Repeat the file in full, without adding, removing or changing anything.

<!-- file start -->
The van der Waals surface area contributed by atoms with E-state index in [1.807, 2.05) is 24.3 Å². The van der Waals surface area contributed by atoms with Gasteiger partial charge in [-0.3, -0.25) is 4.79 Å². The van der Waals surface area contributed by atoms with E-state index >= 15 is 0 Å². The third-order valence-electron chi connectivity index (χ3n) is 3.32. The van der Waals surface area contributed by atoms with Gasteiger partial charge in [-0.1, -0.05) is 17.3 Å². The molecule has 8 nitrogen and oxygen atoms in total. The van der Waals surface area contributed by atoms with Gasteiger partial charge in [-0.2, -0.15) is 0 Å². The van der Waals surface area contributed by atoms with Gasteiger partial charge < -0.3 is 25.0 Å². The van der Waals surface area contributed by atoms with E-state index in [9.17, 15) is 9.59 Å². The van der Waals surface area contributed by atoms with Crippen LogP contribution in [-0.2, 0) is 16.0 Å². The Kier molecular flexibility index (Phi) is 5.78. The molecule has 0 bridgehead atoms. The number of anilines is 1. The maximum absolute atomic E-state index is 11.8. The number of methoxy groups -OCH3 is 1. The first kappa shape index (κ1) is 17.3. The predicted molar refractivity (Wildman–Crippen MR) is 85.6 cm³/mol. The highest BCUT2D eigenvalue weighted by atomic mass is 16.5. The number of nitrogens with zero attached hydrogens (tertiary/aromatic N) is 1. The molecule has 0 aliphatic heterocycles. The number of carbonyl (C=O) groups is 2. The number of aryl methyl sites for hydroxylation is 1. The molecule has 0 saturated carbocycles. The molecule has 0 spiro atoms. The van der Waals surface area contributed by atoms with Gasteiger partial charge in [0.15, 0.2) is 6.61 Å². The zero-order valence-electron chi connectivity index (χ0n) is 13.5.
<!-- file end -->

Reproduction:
The van der Waals surface area contributed by atoms with E-state index in [1.807, 2.05) is 24.3 Å². The van der Waals surface area contributed by atoms with Gasteiger partial charge in [-0.3, -0.25) is 4.79 Å². The van der Waals surface area contributed by atoms with E-state index >= 15 is 0 Å². The third-order valence-electron chi connectivity index (χ3n) is 3.32. The van der Waals surface area contributed by atoms with Gasteiger partial charge in [-0.1, -0.05) is 17.3 Å². The molecule has 8 nitrogen and oxygen atoms in total. The van der Waals surface area contributed by atoms with Gasteiger partial charge in [-0.2, -0.15) is 0 Å². The van der Waals surface area contributed by atoms with Gasteiger partial charge < -0.3 is 25.0 Å². The van der Waals surface area contributed by atoms with E-state index in [9.17, 15) is 9.59 Å². The van der Waals surface area contributed by atoms with Crippen LogP contribution in [-0.2, 0) is 16.0 Å². The Kier molecular flexibility index (Phi) is 5.78. The molecule has 0 bridgehead atoms. The number of anilines is 1. The maximum absolute atomic E-state index is 11.8. The number of methoxy groups -OCH3 is 1. The first kappa shape index (κ1) is 17.3. The predicted molar refractivity (Wildman–Crippen MR) is 85.6 cm³/mol. The highest BCUT2D eigenvalue weighted by atomic mass is 16.5. The number of nitrogens with zero attached hydrogens (tertiary/aromatic N) is 1. The molecule has 0 aliphatic heterocycles. The number of carbonyl (C=O) groups is 2. The number of aryl methyl sites for hydroxylation is 1. The molecule has 0 saturated carbocycles. The molecule has 0 spiro atoms. The van der Waals surface area contributed by atoms with Gasteiger partial charge in [0.15, 0.2) is 6.61 Å². The zero-order valence-electron chi connectivity index (χ0n) is 13.5.